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Primary cilia mechanics affects cell mechanosensation: A computational study.

Khayyeri, Hanifeh LU ; Barreto, Sara and Lacroix, Damien (2015) In Journal of Theoretical Biology 379. p.38-46
Abstract
Primary cilia (PC) are mechanical cell structures linked to the cytoskeleton and are central to how cells sense biomechanical signals from their environment. However, it is unclear exactly how PC mechanics influences cell mechanosensation. In this study we investigate how the PC mechanical characteristics are involved in the mechanotransduction process whereby cilium deflection under fluid flow induces strains on the internal cell components that regulate the cell׳s mechanosensitive response. Our investigation employs a computational approach in which a finite element model of a cell consisting of a nucleus, cytoplasm, cortex, microtubules, actin bundles and a primary cilium was used together with a finite element representation of a flow... (More)
Primary cilia (PC) are mechanical cell structures linked to the cytoskeleton and are central to how cells sense biomechanical signals from their environment. However, it is unclear exactly how PC mechanics influences cell mechanosensation. In this study we investigate how the PC mechanical characteristics are involved in the mechanotransduction process whereby cilium deflection under fluid flow induces strains on the internal cell components that regulate the cell׳s mechanosensitive response. Our investigation employs a computational approach in which a finite element model of a cell consisting of a nucleus, cytoplasm, cortex, microtubules, actin bundles and a primary cilium was used together with a finite element representation of a flow chamber. Fluid-structure interaction analysis was performed by simulating perfusion flow of 1mm/s on the cell model. Simulations of cells with different PC mechanical characteristics, showed that the length and the stiffness of PC are responsible for the transmission of mechanical stimuli to the cytoskeleton. Fluid flow deflects the cilium, with the highest strains found at the base of the PC and in the cytoplasm. The PC deflection created further strains on the cell nucleus but did not influence microtubules and actin bundles significantly. Our results indicate that PC deflection under fluid flow stimulation transmits mechanical strain primarily to other essential organelles in the cytoplasm, such as the Golgi complex, that regulate cells' mechanoresponse. The simulations further suggest that cell mechanosensitivity can be altered by targeting PC length and rigidity. (Less)
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author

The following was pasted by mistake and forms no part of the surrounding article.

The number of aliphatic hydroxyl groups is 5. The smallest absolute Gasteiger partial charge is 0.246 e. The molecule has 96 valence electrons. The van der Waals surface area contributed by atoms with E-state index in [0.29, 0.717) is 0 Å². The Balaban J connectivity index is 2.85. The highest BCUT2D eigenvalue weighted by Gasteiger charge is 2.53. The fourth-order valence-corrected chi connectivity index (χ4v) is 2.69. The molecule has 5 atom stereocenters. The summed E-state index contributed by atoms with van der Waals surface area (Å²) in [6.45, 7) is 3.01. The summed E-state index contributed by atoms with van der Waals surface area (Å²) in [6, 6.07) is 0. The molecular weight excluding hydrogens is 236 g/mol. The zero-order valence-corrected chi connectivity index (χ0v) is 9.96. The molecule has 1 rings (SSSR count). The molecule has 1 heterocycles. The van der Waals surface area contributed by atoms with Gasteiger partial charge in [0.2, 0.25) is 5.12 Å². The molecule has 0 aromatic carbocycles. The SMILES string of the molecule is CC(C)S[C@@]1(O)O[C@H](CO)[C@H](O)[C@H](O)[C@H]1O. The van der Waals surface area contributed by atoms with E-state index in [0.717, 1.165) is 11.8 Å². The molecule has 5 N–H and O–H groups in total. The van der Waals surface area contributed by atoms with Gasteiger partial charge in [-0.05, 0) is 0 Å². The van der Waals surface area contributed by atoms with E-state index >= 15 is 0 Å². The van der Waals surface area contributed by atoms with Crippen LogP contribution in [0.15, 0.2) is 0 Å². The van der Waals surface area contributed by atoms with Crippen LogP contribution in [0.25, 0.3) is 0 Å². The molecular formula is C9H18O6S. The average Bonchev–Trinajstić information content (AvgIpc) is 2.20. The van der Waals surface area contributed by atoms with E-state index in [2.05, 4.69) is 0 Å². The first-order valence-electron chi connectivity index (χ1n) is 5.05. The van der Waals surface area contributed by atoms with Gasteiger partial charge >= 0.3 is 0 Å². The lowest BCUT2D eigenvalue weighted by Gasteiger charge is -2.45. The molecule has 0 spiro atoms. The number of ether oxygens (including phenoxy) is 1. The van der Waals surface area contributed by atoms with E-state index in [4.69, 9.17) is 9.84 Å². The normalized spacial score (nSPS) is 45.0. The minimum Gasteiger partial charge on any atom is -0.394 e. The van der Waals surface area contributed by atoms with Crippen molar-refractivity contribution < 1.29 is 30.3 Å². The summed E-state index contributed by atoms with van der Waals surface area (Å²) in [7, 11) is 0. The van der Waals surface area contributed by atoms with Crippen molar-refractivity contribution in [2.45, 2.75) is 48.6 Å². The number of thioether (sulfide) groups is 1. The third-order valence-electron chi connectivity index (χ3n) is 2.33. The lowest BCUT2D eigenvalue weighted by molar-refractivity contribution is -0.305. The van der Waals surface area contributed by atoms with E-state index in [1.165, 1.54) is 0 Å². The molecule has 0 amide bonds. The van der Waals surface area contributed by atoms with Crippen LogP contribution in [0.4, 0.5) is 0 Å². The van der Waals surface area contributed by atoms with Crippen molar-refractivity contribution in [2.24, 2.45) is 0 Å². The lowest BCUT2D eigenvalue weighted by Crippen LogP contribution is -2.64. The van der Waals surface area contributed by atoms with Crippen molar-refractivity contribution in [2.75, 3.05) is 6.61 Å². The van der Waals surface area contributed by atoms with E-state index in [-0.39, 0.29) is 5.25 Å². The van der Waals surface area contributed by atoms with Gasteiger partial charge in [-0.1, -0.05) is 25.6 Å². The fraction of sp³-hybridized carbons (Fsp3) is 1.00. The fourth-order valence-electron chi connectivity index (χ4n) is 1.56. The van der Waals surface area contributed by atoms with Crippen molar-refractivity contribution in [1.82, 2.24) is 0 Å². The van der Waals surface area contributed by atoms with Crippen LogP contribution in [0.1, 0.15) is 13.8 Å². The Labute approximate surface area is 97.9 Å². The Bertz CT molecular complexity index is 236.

organization
publishing date
type
Contribution to journal
publication status
published
subject
in
Journal of Theoretical Biology
volume
379
pages
38 - 46
publisher
Academic Press
external identifiers
  • pmid:25956361
  • wos:000356839700005
  • scopus:84929645900
ISSN
1095-8541
DOI
10.1016/j.jtbi.2015.04.034
language
English
LU publication?
yes
id
4e8970df-b36b-4fb0-a2e7-ac3e57282581 (old id 5453706)
date added to LUP
2015-06-16 12:12:43
date last changed
2017-11-05 03:21:44
@article{4e8970df-b36b-4fb0-a2e7-ac3e57282581,
  abstract     = {Primary cilia (PC) are mechanical cell structures linked to the cytoskeleton and are central to how cells sense biomechanical signals from their environment. However, it is unclear exactly how PC mechanics influences cell mechanosensation. In this study we investigate how the PC mechanical characteristics are involved in the mechanotransduction process whereby cilium deflection under fluid flow induces strains on the internal cell components that regulate the cell׳s mechanosensitive response. Our investigation employs a computational approach in which a finite element model of a cell consisting of a nucleus, cytoplasm, cortex, microtubules, actin bundles and a primary cilium was used together with a finite element representation of a flow chamber. Fluid-structure interaction analysis was performed by simulating perfusion flow of 1mm/s on the cell model. Simulations of cells with different PC mechanical characteristics, showed that the length and the stiffness of PC are responsible for the transmission of mechanical stimuli to the cytoskeleton. Fluid flow deflects the cilium, with the highest strains found at the base of the PC and in the cytoplasm. The PC deflection created further strains on the cell nucleus but did not influence microtubules and actin bundles significantly. Our results indicate that PC deflection under fluid flow stimulation transmits mechanical strain primarily to other essential organelles in the cytoplasm, such as the Golgi complex, that regulate cells' mechanoresponse. The simulations further suggest that cell mechanosensitivity can be altered by targeting PC length and rigidity.},
  author       = {Khayyeri, Hanifeh and Barreto, Sara and Lacroix, Damien},
  issn         = {1095-8541},
  language     = {eng},
  pages        = {38--46},
  publisher    = {Academic Press},
  series       = {Journal of Theoretical Biology},
  title        = {Primary cilia mechanics affects cell mechanosensation: A computational study.},
  url          = {http://dx.doi.org/10.1016/j.jtbi.2015.04.034},
  volume       = {379},
  year         = {2015},
}